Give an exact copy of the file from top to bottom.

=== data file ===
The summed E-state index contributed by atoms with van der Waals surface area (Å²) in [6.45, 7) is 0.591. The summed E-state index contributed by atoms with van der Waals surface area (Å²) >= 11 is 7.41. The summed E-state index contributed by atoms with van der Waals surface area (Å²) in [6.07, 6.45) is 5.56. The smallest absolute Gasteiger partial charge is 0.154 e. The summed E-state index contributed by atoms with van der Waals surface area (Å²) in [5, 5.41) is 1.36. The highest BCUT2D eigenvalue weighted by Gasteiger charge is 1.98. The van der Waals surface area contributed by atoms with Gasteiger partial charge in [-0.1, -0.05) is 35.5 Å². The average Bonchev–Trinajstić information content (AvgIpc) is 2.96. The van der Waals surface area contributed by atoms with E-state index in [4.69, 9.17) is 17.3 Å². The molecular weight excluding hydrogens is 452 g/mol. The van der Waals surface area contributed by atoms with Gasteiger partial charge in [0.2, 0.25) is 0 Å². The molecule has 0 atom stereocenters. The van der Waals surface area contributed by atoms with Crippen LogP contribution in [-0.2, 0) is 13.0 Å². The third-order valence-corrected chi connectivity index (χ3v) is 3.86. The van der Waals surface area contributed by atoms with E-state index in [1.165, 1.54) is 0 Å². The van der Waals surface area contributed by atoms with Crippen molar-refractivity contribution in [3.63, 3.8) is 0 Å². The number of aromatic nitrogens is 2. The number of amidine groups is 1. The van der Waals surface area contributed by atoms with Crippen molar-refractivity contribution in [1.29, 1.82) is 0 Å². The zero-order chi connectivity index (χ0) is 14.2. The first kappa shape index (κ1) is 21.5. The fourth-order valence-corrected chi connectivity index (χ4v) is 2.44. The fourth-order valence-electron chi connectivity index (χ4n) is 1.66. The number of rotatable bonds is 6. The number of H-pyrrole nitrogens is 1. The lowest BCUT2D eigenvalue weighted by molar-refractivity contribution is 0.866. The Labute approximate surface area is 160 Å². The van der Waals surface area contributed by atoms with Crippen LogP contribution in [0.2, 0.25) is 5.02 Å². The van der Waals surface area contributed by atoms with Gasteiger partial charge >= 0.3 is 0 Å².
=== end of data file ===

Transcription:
The summed E-state index contributed by atoms with van der Waals surface area (Å²) in [6.45, 7) is 0.591. The summed E-state index contributed by atoms with van der Waals surface area (Å²) >= 11 is 7.41. The summed E-state index contributed by atoms with van der Waals surface area (Å²) in [6.07, 6.45) is 5.56. The smallest absolute Gasteiger partial charge is 0.154 e. The summed E-state index contributed by atoms with van der Waals surface area (Å²) in [5, 5.41) is 1.36. The highest BCUT2D eigenvalue weighted by Gasteiger charge is 1.98. The van der Waals surface area contributed by atoms with Gasteiger partial charge in [-0.1, -0.05) is 35.5 Å². The average Bonchev–Trinajstić information content (AvgIpc) is 2.96. The van der Waals surface area contributed by atoms with E-state index in [4.69, 9.17) is 17.3 Å². The molecular weight excluding hydrogens is 452 g/mol. The van der Waals surface area contributed by atoms with Gasteiger partial charge in [0.2, 0.25) is 0 Å². The molecule has 0 atom stereocenters. The van der Waals surface area contributed by atoms with Crippen LogP contribution in [-0.2, 0) is 13.0 Å². The third-order valence-corrected chi connectivity index (χ3v) is 3.86. The van der Waals surface area contributed by atoms with E-state index in [1.165, 1.54) is 0 Å². The van der Waals surface area contributed by atoms with Crippen molar-refractivity contribution in [3.63, 3.8) is 0 Å². The number of aromatic nitrogens is 2. The number of amidine groups is 1. The van der Waals surface area contributed by atoms with Crippen molar-refractivity contribution in [1.29, 1.82) is 0 Å². The zero-order chi connectivity index (χ0) is 14.2. The first kappa shape index (κ1) is 21.5. The fourth-order valence-corrected chi connectivity index (χ4v) is 2.44. The fourth-order valence-electron chi connectivity index (χ4n) is 1.66. The number of rotatable bonds is 6. The number of H-pyrrole nitrogens is 1. The lowest BCUT2D eigenvalue weighted by molar-refractivity contribution is 0.866. The Labute approximate surface area is 160 Å². The van der Waals surface area contributed by atoms with Crippen LogP contribution in [0.2, 0.25) is 5.02 Å². The van der Waals surface area contributed by atoms with Gasteiger partial charge >= 0.3 is 0 Å².